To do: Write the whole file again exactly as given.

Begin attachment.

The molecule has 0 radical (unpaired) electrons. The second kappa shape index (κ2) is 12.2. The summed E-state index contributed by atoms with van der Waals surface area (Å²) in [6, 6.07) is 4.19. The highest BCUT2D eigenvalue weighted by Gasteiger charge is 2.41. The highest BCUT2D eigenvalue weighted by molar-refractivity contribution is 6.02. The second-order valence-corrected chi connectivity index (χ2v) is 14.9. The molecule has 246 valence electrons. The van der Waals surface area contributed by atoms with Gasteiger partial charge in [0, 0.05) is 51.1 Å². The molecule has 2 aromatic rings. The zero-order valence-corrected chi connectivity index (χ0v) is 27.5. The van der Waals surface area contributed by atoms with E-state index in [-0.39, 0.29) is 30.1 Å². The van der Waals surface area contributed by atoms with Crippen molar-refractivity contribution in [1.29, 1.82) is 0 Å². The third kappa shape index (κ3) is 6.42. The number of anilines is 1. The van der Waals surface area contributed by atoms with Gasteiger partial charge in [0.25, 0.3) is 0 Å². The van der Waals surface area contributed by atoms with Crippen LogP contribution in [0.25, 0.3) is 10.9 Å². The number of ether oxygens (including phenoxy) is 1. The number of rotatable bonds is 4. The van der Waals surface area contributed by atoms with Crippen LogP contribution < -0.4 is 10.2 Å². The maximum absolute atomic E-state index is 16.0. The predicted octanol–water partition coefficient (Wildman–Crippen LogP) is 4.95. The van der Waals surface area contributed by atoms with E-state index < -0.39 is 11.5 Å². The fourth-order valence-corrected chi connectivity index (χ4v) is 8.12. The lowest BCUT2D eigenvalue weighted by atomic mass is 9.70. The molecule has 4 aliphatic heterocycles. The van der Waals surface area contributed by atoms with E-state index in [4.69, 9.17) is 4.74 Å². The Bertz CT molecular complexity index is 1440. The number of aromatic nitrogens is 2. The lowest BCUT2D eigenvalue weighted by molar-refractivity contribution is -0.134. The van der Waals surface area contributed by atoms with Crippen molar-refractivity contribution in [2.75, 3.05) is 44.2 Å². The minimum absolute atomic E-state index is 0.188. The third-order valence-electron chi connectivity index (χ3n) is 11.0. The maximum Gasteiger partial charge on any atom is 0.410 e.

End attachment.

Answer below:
The molecule has 0 radical (unpaired) electrons. The second kappa shape index (κ2) is 12.2. The summed E-state index contributed by atoms with van der Waals surface area (Å²) in [6, 6.07) is 4.19. The highest BCUT2D eigenvalue weighted by Gasteiger charge is 2.41. The highest BCUT2D eigenvalue weighted by molar-refractivity contribution is 6.02. The second-order valence-corrected chi connectivity index (χ2v) is 14.9. The molecule has 246 valence electrons. The van der Waals surface area contributed by atoms with Gasteiger partial charge in [0, 0.05) is 51.1 Å². The molecule has 2 aromatic rings. The zero-order valence-corrected chi connectivity index (χ0v) is 27.5. The van der Waals surface area contributed by atoms with E-state index in [-0.39, 0.29) is 30.1 Å². The van der Waals surface area contributed by atoms with Crippen molar-refractivity contribution in [1.29, 1.82) is 0 Å². The third kappa shape index (κ3) is 6.42. The number of anilines is 1. The van der Waals surface area contributed by atoms with Gasteiger partial charge in [0.25, 0.3) is 0 Å². The van der Waals surface area contributed by atoms with Crippen LogP contribution in [0.25, 0.3) is 10.9 Å². The number of ether oxygens (including phenoxy) is 1. The number of rotatable bonds is 4. The van der Waals surface area contributed by atoms with Crippen LogP contribution < -0.4 is 10.2 Å². The maximum absolute atomic E-state index is 16.0. The predicted octanol–water partition coefficient (Wildman–Crippen LogP) is 4.95. The van der Waals surface area contributed by atoms with E-state index < -0.39 is 11.5 Å². The fourth-order valence-corrected chi connectivity index (χ4v) is 8.12. The lowest BCUT2D eigenvalue weighted by atomic mass is 9.70. The molecule has 4 aliphatic heterocycles. The van der Waals surface area contributed by atoms with E-state index in [4.69, 9.17) is 4.74 Å². The Bertz CT molecular complexity index is 1440. The number of aromatic nitrogens is 2. The lowest BCUT2D eigenvalue weighted by molar-refractivity contribution is -0.134. The van der Waals surface area contributed by atoms with Crippen molar-refractivity contribution in [2.75, 3.05) is 44.2 Å². The minimum absolute atomic E-state index is 0.188. The third-order valence-electron chi connectivity index (χ3n) is 11.0. The maximum Gasteiger partial charge on any atom is 0.410 e.